When I look at this particular story I find it riddled with autobiographical details but only my brother or sister would have any chance in picking out the facts from the fiction. They’ll no doubt remember my mum saving Green Shield stamps from the Co-op though whether they’ll remember a trip to Ayr to trade them in I don’t know. The first time I was ever bought Edinburgh rock was in Ayr but I couldn’t tell you if my sister was there at the time. What I can tell you is that her name’s not Sally – I’ve never known a Sally.

My first girlfriend was certainly not called Agnes Clare McGuffey but she did become a born again Christian. The last time I saw her was also not in front of Tesco’s but rather outside the drycleaners I was working in at the time. And, no, she didn’t force a religious tract into my hand.

‘Relish’ was the first of a collection of short stories I began writing while I was stuck on my third novel. I think of it as a warming-up story – there's nothing essentially wrong with it and it’s certainly not the worst thing I’ve ever written but if it never got published I’d not worry about it. To my mind its biggest weakness is that it is too rooted in my own childhood and I can’t read it objectively; maybe it’s a better story than I imagine but I don’t think so.

I have a rather simplistic view of the differences between fiction and non-fiction: the first is made-up stuff, the second aims to be factually accurate. That doesn’t mean that an autobiographer can’t start a sentence with, “I think…” because, if truth be told, virtually everything we remember has to have that caveat attached to it. I’ve told the story about watching Stingray so many times now that I honestly couldn’t say with one-hundred-percent accuracy what happened that night. I remember I was sat in my dad’s chair slap-bang in front of the TV screen – probably too close – but I’m only assuming I didn’t eat the batter because I remember another time that I didn’t – perhaps I’ve got them mixed up in my head. Perhaps it was cut green beans rather than peas. I have no idea if I had a drink with my meal. Milk, perhaps? I don’t know. I don’t actually remember the show, the titles, yes, but then I’ve seen them dozens of times and they’re pretty well impressed on my memory.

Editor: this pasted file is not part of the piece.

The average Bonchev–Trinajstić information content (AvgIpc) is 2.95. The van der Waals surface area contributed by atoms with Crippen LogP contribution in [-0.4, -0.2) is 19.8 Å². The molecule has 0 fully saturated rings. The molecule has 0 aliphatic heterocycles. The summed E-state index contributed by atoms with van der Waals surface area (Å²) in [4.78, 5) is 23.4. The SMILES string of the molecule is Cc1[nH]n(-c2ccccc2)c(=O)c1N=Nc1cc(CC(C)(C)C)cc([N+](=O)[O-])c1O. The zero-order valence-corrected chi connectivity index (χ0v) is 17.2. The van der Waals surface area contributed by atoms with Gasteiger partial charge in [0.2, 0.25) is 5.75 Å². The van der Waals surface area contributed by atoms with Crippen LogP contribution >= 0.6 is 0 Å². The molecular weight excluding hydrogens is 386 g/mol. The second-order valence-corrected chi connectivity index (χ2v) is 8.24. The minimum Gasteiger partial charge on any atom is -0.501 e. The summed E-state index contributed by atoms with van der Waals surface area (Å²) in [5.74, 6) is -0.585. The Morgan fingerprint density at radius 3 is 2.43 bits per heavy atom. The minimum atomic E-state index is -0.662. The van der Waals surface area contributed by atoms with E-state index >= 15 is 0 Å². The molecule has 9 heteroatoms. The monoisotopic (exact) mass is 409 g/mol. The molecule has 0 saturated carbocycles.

There is a new(ish) genre of writing called ‘creative nonfiction’ that I hear people talking about. I imagine the Wikipedia definition is as good as any other:

Creative nonfiction contrasts with other nonfiction, such as technical writing or journalism, which is also rooted in accurate fact, but is not primarily written in service to its craft. As a genre, creative nonfiction is still relatively young, and is only beginning to be scrutinized with the same critical analysis given to fiction and poetry.

It goes on:

For a text to be considered creative nonfiction, it must be factually accurate, and written with attention to literary style and technique.

The best way to explain it is with an example. Although the term was not in use at the time George Orwell’s Down and Out in Paris and London is a work of literary non-fiction; factually accurate and written with style. I think a lot of non-fiction writers felt they had to distance themselves from their subject even when that subject was themselves and so I’m happy to see a new genre emerging: give a thing a name and suddenly it becomes real.